2) Everything that moves on the screen attracts attention away from you. Therefore, remove these gratuitous animated gif files that constantly move on the screen, or the loop in looping video clips that mesmerize the audience and remove you from the apple of their eyes.

3) Everything that moves on the stage attracts attention away from the screen. Therefore, do not turn into a pillar of salt. Move, use gestures.

4) Disable your co-host out for at least twenty seconds, with a black slide or a B-Key; and enjoy the renewed eye-contact with the audience while your co-host is blindfolded and muted.

5) Keep constant eye-contact with the audience, but for that you will need to be so well prepared that you know without looking at the screen what appears on it as you click the advance button on your presentation remote. The people in the audience do not look at a host who does not look at them.

6) Vary your voice intonation and volume, they act as audio gestures, re-centering on you the attention of the audience.

7) Reduce the amount of information on each slide. When people have read a slide, having nothing else to read, they have no choice but lay their eyes back on you!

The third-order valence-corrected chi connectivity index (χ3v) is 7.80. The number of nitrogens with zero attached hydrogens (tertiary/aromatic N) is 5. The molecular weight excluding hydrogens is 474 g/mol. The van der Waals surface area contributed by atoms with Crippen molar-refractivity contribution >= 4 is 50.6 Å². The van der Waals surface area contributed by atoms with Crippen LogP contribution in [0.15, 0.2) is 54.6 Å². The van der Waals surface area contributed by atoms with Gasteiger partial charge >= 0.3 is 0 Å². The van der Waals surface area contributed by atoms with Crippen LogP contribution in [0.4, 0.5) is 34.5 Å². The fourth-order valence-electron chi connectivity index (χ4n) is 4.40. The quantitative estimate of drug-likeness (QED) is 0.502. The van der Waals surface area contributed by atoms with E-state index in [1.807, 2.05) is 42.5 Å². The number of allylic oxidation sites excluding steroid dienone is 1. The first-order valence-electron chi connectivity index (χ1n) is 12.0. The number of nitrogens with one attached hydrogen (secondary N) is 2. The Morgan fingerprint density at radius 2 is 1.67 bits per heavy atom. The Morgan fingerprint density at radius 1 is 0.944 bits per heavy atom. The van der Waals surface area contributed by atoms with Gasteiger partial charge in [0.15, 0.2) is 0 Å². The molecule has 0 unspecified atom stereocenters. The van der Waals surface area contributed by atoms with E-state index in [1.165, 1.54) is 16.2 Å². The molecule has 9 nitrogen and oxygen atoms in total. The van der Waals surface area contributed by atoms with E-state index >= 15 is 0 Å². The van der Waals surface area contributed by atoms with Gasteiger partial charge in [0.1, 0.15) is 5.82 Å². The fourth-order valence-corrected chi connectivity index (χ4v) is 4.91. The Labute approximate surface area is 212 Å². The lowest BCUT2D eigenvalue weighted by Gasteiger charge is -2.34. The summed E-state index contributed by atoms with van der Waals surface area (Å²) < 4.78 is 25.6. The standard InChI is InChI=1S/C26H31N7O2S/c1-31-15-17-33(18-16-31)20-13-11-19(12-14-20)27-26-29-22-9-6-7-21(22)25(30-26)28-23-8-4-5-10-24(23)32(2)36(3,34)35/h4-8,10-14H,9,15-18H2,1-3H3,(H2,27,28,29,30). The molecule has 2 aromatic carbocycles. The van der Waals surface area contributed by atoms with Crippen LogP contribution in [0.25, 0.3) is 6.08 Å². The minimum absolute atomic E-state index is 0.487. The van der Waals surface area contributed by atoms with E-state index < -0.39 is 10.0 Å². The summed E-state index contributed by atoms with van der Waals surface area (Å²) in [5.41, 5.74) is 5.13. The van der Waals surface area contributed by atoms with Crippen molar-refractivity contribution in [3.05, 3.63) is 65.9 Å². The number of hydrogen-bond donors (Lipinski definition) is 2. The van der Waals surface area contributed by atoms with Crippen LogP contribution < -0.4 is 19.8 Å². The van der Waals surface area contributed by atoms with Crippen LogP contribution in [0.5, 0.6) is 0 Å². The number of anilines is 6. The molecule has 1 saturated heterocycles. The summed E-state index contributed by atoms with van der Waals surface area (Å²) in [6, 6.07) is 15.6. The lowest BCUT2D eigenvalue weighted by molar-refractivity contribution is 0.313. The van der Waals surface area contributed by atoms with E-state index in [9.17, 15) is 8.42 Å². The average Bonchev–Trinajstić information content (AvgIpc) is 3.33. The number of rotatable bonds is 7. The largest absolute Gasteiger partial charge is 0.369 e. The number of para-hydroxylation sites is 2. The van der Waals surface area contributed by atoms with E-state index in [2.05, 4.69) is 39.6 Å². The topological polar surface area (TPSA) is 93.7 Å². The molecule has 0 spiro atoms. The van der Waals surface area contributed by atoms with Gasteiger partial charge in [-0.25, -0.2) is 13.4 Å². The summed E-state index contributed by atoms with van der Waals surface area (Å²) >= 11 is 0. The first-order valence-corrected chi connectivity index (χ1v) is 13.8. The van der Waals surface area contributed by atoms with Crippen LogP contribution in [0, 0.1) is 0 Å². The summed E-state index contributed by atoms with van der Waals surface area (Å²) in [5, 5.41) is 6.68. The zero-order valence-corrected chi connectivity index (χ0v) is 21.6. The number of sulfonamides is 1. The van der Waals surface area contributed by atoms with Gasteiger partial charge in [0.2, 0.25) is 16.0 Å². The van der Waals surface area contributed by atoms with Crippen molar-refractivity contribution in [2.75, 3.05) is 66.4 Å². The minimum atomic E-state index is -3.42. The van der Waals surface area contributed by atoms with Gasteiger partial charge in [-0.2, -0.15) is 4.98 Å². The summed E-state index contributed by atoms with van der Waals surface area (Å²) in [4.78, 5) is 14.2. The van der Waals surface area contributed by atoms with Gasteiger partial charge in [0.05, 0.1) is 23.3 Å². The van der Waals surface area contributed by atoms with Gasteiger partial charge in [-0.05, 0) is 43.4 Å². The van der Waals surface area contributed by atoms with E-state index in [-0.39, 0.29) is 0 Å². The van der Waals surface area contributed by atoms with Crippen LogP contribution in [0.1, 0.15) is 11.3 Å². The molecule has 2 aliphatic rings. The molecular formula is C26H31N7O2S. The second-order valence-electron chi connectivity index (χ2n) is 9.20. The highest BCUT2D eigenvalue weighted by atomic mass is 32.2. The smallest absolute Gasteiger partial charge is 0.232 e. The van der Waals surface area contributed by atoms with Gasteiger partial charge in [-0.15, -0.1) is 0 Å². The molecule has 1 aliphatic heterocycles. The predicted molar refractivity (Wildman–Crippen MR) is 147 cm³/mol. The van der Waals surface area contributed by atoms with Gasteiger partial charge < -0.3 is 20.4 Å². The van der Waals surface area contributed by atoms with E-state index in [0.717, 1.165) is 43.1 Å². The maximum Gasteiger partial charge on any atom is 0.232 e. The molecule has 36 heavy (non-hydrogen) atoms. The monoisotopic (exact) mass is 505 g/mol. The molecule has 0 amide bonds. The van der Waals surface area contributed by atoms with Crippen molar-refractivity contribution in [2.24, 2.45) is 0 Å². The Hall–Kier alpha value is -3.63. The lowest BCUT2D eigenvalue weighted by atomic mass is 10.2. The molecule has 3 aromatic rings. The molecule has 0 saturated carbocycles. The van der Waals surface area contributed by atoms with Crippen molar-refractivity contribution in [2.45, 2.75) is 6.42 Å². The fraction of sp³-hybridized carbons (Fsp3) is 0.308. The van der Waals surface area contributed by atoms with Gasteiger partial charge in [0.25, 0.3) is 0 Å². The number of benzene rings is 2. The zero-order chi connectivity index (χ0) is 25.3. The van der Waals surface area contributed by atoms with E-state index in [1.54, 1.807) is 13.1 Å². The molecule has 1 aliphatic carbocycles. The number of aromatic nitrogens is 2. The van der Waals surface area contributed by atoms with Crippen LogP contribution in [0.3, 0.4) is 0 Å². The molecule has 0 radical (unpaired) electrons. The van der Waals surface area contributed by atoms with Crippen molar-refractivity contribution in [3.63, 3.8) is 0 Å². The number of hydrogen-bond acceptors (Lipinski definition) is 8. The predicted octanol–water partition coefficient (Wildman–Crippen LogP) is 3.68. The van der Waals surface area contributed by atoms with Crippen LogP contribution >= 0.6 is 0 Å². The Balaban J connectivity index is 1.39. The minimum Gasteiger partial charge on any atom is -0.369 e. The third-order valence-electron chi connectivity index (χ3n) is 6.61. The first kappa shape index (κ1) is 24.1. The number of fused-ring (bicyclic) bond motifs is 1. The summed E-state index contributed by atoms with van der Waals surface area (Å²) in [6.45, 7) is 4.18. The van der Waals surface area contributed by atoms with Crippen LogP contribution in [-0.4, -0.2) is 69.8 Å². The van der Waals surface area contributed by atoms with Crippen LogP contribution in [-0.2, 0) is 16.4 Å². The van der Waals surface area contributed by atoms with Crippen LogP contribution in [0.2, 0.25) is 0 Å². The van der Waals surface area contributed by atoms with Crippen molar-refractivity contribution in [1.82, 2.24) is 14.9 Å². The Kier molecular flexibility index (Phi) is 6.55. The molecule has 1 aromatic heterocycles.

8 ) And for Pete’s sake, do not let the computer thank the audience and announce the Q&A. You are the host, aren’t you!!!

9) Do not stand behind the lectern. You want your whole body to be seen, not just a truncated version of you. Wear a wireless mike and use a presentation remote to be able to move away from your computer.

10) Be pleasant to look at :), not an disheveled eye sore.

By Jean-luc Lebrun

Image source: Flickr. R Motti. XXVII


The best ice breaker that I know of is not “a” smile, but “THE” smile.

Not the cheshire cat grin, but the HAPPY smile born out of the sincere happiness of being able to communicate something of value to your audience